receiving a received signal vector y=(y0. . . yn−1); and
using a matrix H to estimate the current symbol set s=(s0, . . . , sk−1), wherein matrix H is represented by Hbm or a column or row permutation of the matrix Hbm, where Hbm=
40 - - - 22 - 49 23 43 - - - 1 0 - - - - - - - - - - 50 1 - - 48 35 - - 13 - 30 - - 0 0 - - - - - - - - - 39 50 - - 4 - 2 - - - - 49 - - 0 0 - - - - - - - - 33 - - 38 37 - - 4 1 - - - - - - 0 0 - - - - - - - 45 - - - 0 22 - - 20 42 - - - - - - 0 0 - - - - - - 51 - - 48 35 - - - 44 - 18 - - - - - - 0 0 - - - - - 47 11 - - - 17 - - 51 - - - 0 - - - - - 0 0 - - - - 5 - 25 - 6 - 45 - 13 40 - - - - - - - - - 0 0 - - - 33 - - 34 24 - - - 23 - - 46 - - - - - - - - 0 0 - - 1 - 27 - 1 - - - 38 - 44 - - - - - - - - - - 0 0 - - 18 - - 23 - - 8 0 35 - - - - - - - - - - - - 0 0 49 - 17 - 30 - - - 34 - - 19 1 - - - - - - - - - - 0.
12. The method of claim 11 wherein the parity-check matrix H can be partitioned into square subblocks (submatrices) of size zz, where subblock size is z=54 bits.
13. The method of claim 12 wherein the submatrices are either cyclic-permutations of the identity matrix or null submatrices.
14. The method of claim 13 wherein the cyclic-permutation matrix Pi is obtained from the zz identity matrix by cyclically shifting the columns to the right by i elements.
15. An apparatus comprising:
storage means for storing a matrix H;
a microprocessor using a matrix H to determine parity-check bits; and
a transmitter for transmitting the parity-check bits;
wherein matrix H is represented by Hbm or a column or row permutation of the matrix Hbm, where Hbm=
40 - - - 22 - 49 23 43 - - - 1 0 - - - - - - - - - - 50 1 - - 48 35 - - 13 - 30 - - 0 0 - - - - - - - - - 39 50 - - 4 - 2 - - - - 49 - - 0 0 - - - - - - - - 33 - - 38 37 - - 4 1 - - - - - - 0 0 - - - - - - - 45 - - - 0 22 - - 20 42 - - - - - - 0 0 - - - - - - 51 - - 48 35 - - - 44 - 18 - - - - - - 0 0 - - - - - 47 11 - - - 17 - - 51 - - - 0 - - - - - 0 0 - - - - 5 - 25 - 6 - 45 - 13 40 - - - - - - - - - 0 0 - - - 33 - - 34 24 - - - 23 - - 46 - - - - - - - - 0 0 - - 1 - 27 - 1 - - - 38 - 44 - - - - - - - - - - 0 0 - - 18 - - 23 - - 8 0 35 - - - - - - - - - - - - 0 0 49 - 17 - 30 - - - 34 - - 19 1 - - - - - - - - - - 0.
16. An apparatus comprising:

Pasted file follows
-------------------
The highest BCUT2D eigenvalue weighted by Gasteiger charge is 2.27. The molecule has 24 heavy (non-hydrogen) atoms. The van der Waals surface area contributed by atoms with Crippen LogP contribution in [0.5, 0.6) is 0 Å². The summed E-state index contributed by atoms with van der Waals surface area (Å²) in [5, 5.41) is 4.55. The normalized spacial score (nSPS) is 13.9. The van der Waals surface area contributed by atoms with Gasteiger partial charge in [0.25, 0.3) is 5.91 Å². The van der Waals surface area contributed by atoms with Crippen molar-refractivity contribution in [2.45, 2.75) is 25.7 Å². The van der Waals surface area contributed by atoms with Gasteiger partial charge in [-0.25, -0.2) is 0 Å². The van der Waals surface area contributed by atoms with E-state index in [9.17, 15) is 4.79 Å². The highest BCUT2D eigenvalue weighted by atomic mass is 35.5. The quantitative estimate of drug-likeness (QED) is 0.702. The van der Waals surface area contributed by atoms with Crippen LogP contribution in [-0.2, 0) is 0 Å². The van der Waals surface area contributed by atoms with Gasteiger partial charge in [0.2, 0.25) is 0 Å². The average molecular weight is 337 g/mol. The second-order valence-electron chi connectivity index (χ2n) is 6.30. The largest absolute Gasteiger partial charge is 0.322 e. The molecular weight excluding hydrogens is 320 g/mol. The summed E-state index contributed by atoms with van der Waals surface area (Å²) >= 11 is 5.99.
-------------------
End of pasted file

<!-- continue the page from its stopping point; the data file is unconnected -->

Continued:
storage means for storing a matrix H;
a receiver for receiving a signal vector y=(y0. . . yn−1); and
a microprocessor using a matrix H to determine a current symbol set (s0, . . . , sk−1), wherein matrix H is represented by Hbm or a column or row permutation of the matrix Hbm, where Hbm=
40 - - - 22 - 49 23 43 - - - 1 0 - - - - - - - - - - 50 1 - - 48 35 - - 13 - 30 - - 0 0 - - - - - - - - - 39 50 - - 4 - 2 - - - - 49 - - 0 0 - - - - - - - - 33 - - 38 37 - - 4 1 - - - - - - 0 0 - - - - - - - 45 - - - 0 22 - - 20 42 - - - - - - 0 0 - - - - - - 51 - - 48 35 - - - 44 - 18 - - - - - - 0 0 - - - - - 47 11 - - - 17 - - 51 - - - 0 - - - - - 0 0 - - - - 5 - 25 - 6 - 45 - 13 40 - - - - - - - - - 0 0 - - - 33 - - 34 24 - - - 23 - - 46 - - - - - - - - 0 0 - - 1 - 27 - 1 - - - 38 - 44 - - - - - - - - - - 0 0 - - 18 - - 23 - - 8 0 35 - - - - - - - - - - - - 0 0 49 - 17 - 30 - - - 34 - - 19 1 - - - - - - - - - - 0.
Description
FIELD OF THE INVENTION

The present invention relates generally to encoding and decoding data and in particular, to a method and apparatus for encoding and decoding data utilizing low-density parity-check (LDPC) codes.

BACKGROUND OF THE INVENTION

As described in U.S. patent application Ser. No. 10/839,995, which is incorporated by reference herein, a low-density parity-check (LDPC) code is a linear block code specified by a parity-check matrix H. In general, an LDPC code is defined over a Galois Field GF(q), q≧2. If q=2, the code is a binary code. All linear block codes can be described as the product of a k-bit information vector s1k with a code generator matrix Gkn to produce an n-bit codeword x1n, where the code rate is r=k/n. The codeword x is transmitted through a noisy channel, and the received signal vector y is passed to the decoder to estimate the information vector S1k.

Given an n-dimensional space, the rows of G span the k-dimensional codeword subspace C, and the rows of the parity-check matrix Hmn span the m-dimensional dual space C, where m=n−k. Since x=sG and GHT=0, it follows that xHT=0 for all codewords in subspace C, where T (or T) denotes matrix transpose. In the discussion of LDPC codes, this is generally written as
HxT=0T,  (1)
where 0 is a row vector of all zeros, and the codeword x=[s p]=[s0, s1, . . . , sk−1, p0, p1, . . . , pm−1], where p0, . . . , pm−1 are the parity-check bits; and s0, . . . , sk−1 are the systematic bits, equal to the information bits within the information vector.

For an LDPC code the density of non-zero entries in H is low, i.e., there are only a small percentage of 1's in H, allowing better error-correcting performance and simpler decoding than using a dense H. A parity-check matrix can be also described by a bipartite graph. The bipartite graph is not only a graphic description of the code but also a model for the decoder. In the bipartite graph, a codeword bit (therefore each column of H) is represented by a variable node on the left, and each parity-check equation (therefore each row of H) is represented by a check node on the right. Each variable node corresponds to a column of H and each check node corresponds to a row of H, with variable node and column of H referred to interchangeably, as are check node and row of H. The variable nodes are only connected to check nodes, and the check nodes are only connected to variable nodes. For a code with n codeword bits and m parity bits, variable node vi is connected to check node cj by an edge if codeword bit i participates in check equation j, i=0, 1, . . . , n−1, j=0, 1, . . . , m−1. In other words, variable node i is connected to check node j if entry hji of the parity-check matrix H is 1. Mirroring Equation (1), the variable nodes represent a valid codeword if all check nodes have even parity.